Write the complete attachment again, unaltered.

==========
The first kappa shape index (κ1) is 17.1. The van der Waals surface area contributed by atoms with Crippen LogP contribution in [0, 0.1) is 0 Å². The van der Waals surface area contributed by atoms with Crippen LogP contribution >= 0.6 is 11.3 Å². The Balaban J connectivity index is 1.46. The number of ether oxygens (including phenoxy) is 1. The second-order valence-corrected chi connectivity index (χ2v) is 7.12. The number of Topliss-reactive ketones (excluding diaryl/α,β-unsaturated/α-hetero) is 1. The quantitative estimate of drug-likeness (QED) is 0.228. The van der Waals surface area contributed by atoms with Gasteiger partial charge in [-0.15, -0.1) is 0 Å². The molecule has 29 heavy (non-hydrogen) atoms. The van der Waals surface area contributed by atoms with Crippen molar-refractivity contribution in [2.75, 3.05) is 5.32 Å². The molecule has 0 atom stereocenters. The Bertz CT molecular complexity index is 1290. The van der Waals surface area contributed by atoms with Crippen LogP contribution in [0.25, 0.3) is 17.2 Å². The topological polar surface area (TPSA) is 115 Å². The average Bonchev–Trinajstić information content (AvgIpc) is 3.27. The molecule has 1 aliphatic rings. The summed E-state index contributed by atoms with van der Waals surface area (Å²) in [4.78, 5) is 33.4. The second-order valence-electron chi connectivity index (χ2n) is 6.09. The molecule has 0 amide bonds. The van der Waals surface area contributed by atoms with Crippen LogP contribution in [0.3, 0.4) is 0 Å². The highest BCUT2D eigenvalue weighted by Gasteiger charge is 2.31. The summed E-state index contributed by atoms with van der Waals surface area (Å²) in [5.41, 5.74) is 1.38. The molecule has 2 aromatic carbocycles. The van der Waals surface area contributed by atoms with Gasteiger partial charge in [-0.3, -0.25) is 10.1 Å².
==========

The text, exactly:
The first kappa shape index (κ1) is 17.1. The van der Waals surface area contributed by atoms with Crippen LogP contribution in [0, 0.1) is 0 Å². The van der Waals surface area contributed by atoms with Crippen LogP contribution >= 0.6 is 11.3 Å². The Balaban J connectivity index is 1.46. The number of ether oxygens (including phenoxy) is 1. The second-order valence-corrected chi connectivity index (χ2v) is 7.12. The number of Topliss-reactive ketones (excluding diaryl/α,β-unsaturated/α-hetero) is 1. The quantitative estimate of drug-likeness (QED) is 0.228. The van der Waals surface area contributed by atoms with Gasteiger partial charge in [-0.15, -0.1) is 0 Å². The molecule has 29 heavy (non-hydrogen) atoms. The van der Waals surface area contributed by atoms with Crippen molar-refractivity contribution in [2.75, 3.05) is 5.32 Å². The molecule has 0 atom stereocenters. The Bertz CT molecular complexity index is 1290. The van der Waals surface area contributed by atoms with Crippen LogP contribution in [0.25, 0.3) is 17.2 Å². The topological polar surface area (TPSA) is 115 Å². The average Bonchev–Trinajstić information content (AvgIpc) is 3.27. The molecule has 1 aliphatic rings. The summed E-state index contributed by atoms with van der Waals surface area (Å²) in [4.78, 5) is 33.4. The second-order valence-electron chi connectivity index (χ2n) is 6.09. The molecule has 0 amide bonds. The van der Waals surface area contributed by atoms with Crippen LogP contribution in [0.3, 0.4) is 0 Å². The highest BCUT2D eigenvalue weighted by Gasteiger charge is 2.31. The summed E-state index contributed by atoms with van der Waals surface area (Å²) in [5.41, 5.74) is 1.38. The molecule has 2 aromatic carbocycles. The van der Waals surface area contributed by atoms with Gasteiger partial charge in [-0.3, -0.25) is 10.1 Å².